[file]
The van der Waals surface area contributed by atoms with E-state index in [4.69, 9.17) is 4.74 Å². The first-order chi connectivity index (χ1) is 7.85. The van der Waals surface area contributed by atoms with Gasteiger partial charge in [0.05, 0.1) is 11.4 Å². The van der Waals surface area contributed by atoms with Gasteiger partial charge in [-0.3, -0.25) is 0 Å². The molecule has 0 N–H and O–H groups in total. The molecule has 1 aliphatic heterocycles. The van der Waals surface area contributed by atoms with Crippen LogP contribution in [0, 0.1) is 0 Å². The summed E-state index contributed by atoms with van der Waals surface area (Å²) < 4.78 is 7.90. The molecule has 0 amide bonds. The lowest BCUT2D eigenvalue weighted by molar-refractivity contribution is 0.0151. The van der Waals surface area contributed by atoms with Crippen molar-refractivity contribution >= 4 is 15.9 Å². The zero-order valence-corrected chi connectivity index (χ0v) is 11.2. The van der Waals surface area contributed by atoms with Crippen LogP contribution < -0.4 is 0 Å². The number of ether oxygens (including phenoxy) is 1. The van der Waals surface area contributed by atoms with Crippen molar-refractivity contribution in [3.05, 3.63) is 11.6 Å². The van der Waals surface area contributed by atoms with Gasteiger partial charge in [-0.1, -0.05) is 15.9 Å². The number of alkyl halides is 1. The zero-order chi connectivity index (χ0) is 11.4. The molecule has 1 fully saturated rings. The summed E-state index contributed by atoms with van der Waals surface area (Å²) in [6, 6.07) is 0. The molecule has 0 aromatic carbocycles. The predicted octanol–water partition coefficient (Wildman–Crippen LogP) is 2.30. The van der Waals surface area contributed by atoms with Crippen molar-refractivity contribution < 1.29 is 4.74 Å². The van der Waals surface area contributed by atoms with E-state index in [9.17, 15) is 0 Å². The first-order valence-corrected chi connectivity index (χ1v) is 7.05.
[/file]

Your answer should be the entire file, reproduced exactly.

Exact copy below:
The van der Waals surface area contributed by atoms with E-state index in [4.69, 9.17) is 4.74 Å². The first-order chi connectivity index (χ1) is 7.85. The van der Waals surface area contributed by atoms with Gasteiger partial charge in [0.05, 0.1) is 11.4 Å². The van der Waals surface area contributed by atoms with Gasteiger partial charge in [-0.3, -0.25) is 0 Å². The molecule has 0 N–H and O–H groups in total. The molecule has 1 aliphatic heterocycles. The van der Waals surface area contributed by atoms with Crippen LogP contribution in [0, 0.1) is 0 Å². The summed E-state index contributed by atoms with van der Waals surface area (Å²) < 4.78 is 7.90. The molecule has 0 amide bonds. The lowest BCUT2D eigenvalue weighted by molar-refractivity contribution is 0.0151. The van der Waals surface area contributed by atoms with Crippen molar-refractivity contribution >= 4 is 15.9 Å². The zero-order valence-corrected chi connectivity index (χ0v) is 11.2. The van der Waals surface area contributed by atoms with Crippen LogP contribution < -0.4 is 0 Å². The number of ether oxygens (including phenoxy) is 1. The van der Waals surface area contributed by atoms with Crippen molar-refractivity contribution in [3.05, 3.63) is 11.6 Å². The van der Waals surface area contributed by atoms with Gasteiger partial charge in [-0.1, -0.05) is 15.9 Å². The number of alkyl halides is 1. The zero-order chi connectivity index (χ0) is 11.4. The molecule has 1 fully saturated rings. The summed E-state index contributed by atoms with van der Waals surface area (Å²) in [6, 6.07) is 0. The molecule has 0 aromatic carbocycles. The predicted octanol–water partition coefficient (Wildman–Crippen LogP) is 2.30. The van der Waals surface area contributed by atoms with Crippen molar-refractivity contribution < 1.29 is 4.74 Å². The van der Waals surface area contributed by atoms with E-state index in [9.17, 15) is 0 Å². The first-order valence-corrected chi connectivity index (χ1v) is 7.05.